U.S. Sen. John Thune said Tuesday that he won't join what's expected to be a crowded GOP field of presidential hopefuls next year, concluding he would have a difficult time fundraising and that President Barack Obama would be tough to beat.
Thune, R-S.D., was seen as one of several potential challengers to Obama in 2012. His exit is the first clear signal of who will _ and who will not _ compete for the Republicans' nomination.
The 50-year-old Thune isn't well-known among national voters, but some Republican operatives saw him as a can-do, common-sense alternative with a Midwestern aura and strong conservative credentials. The most optimistic suggested Thune could become a Republican Obama _ a younger politician whose style could inspire voters looking for change.
Thune said he was deterred by several obstacles: fundraising, name recognition and a tough incumbent.
"We would have a more difficult time with the resources than perhaps some other better-known candidates would have," he said.
Thune also called Obama a "very shrewd politician" who was moving toward the center after last year's midterm elections to pass a tax-cut extension with Republican support.
"As I observed his response and reaction to the midterm election, that was all part of my assessment of the landscape," he said. "Any incumbent is a tough race, and he's no exception. I think he's got plenty of vulnerabilities, but I also observed how adept politically he was."
Thune's comments about Obama's political strength could anger Republicans eager to make the Democrat a one-term president. His comments acknowledge the GOP's uphill climb against an incumbent president and masterful campaigner who never really shut down his political machine.
The right Republican could beat Obama, who faces the prospect of voter anger over government spending, Thune said. He declined to name potential candidates he sees as good bets.
Thune told the AP he ultimately decided not to run because he wanted to stay in the Senate.
"I didn't feel that I could proceed with a national campaign and continue to do the kind of justice I needed to do for my day job," he said.
Obama campaigned for the presidency from the Senate. He was not part of his party's leadership, however. Thune is now the No. 4 Republican in the Senate and the chairman of the Senate Republican Policy Committee.
More than a dozen potential GOP candidates still are weighing presidential bids. The fractured field reflects an uncertainty among Republicans about which message is best to adopt as they prepare to face off against Obama.
Fiscal conservatives, social conservatives and tea party-style activists all are working to help preferred candidates. Yet no one has managed to appeal to all three pieces of the primary electorate struggling with questions about party purity and concerns about electability.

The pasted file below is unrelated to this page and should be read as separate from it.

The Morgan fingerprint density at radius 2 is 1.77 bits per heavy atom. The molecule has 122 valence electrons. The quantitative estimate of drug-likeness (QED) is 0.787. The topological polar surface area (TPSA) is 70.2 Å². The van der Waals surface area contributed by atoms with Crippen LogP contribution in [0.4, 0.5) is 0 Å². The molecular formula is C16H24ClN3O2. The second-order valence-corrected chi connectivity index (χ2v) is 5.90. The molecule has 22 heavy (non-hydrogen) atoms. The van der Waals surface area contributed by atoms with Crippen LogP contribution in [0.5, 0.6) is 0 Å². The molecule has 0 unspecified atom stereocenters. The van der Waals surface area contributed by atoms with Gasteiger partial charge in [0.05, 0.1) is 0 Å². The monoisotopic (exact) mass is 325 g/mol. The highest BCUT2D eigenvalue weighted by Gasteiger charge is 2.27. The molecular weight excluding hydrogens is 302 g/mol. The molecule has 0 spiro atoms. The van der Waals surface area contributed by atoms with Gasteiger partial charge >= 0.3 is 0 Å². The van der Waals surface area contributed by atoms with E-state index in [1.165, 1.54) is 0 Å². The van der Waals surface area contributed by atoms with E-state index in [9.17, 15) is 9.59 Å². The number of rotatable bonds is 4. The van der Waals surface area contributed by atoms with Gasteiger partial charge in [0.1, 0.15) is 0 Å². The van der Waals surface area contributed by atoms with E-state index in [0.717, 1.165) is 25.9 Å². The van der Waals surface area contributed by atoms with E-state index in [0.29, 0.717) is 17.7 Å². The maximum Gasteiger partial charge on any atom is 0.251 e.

Thune grew up in small-town South Dakota and captured the national spotlight in 2004 after beating Democrat Tom Daschle, then the Senate Minority Leader, in a tight race. He won re-election last November without an opponent.
Thune is popular among Republican lawmakers, and though none had endorsed him, he was the lone member of the Senate laying groundwork for a potential bid.
He seemed interested in a national profile.
Last year, he keynoted the Republican National Committee's summer meeting for state chairmen and executive directors, and started calling through key activists in the early nominating states of Iowa and New Hampshire. Earlier this month he spoke to the Conservative Political Action Conference, a crucial stop for GOP presidential contenders.
But the nuts and bolts of a campaign never seemed to coalesce. During a meeting with New Hampshire activists, he defended specific spending requests, known as earmarks, he secured for his state. Earlier this year, he shook up his fundraising team.
Aides sought to downplay the significance of the move while cautioning that Thune had yet to decide whether to seek the nomination.
With six years each in the U.S. House and Senate, Thune has spent considerably more time in Congress than Obama had when he was elected president. His opposition to gay marriage and abortion has earned him points with evangelicals, while his pro-business, anti-tax and pro gun-rights stances have garnered support among more libertarian leaning conservatives.
But some have criticized Thune's vote for the Wall Street bailout in 2008. Thune acknowledged that vote was "clearly an issue for a lot of conservatives."
With Thune's exit, it appears the most serious White House contenders will be current and former governors who will campaign on their records running statehouses.
Asked if his decision not to run next year was final, Thune demurred.
"I don't think you ever totally rule things out, but I wanted to come to closure on this," he said. "For me, for now, my work is in the United States Senate."
Elliot reported from Washington. Associated Press writer Charles Babington also contributed to this report from Washington.
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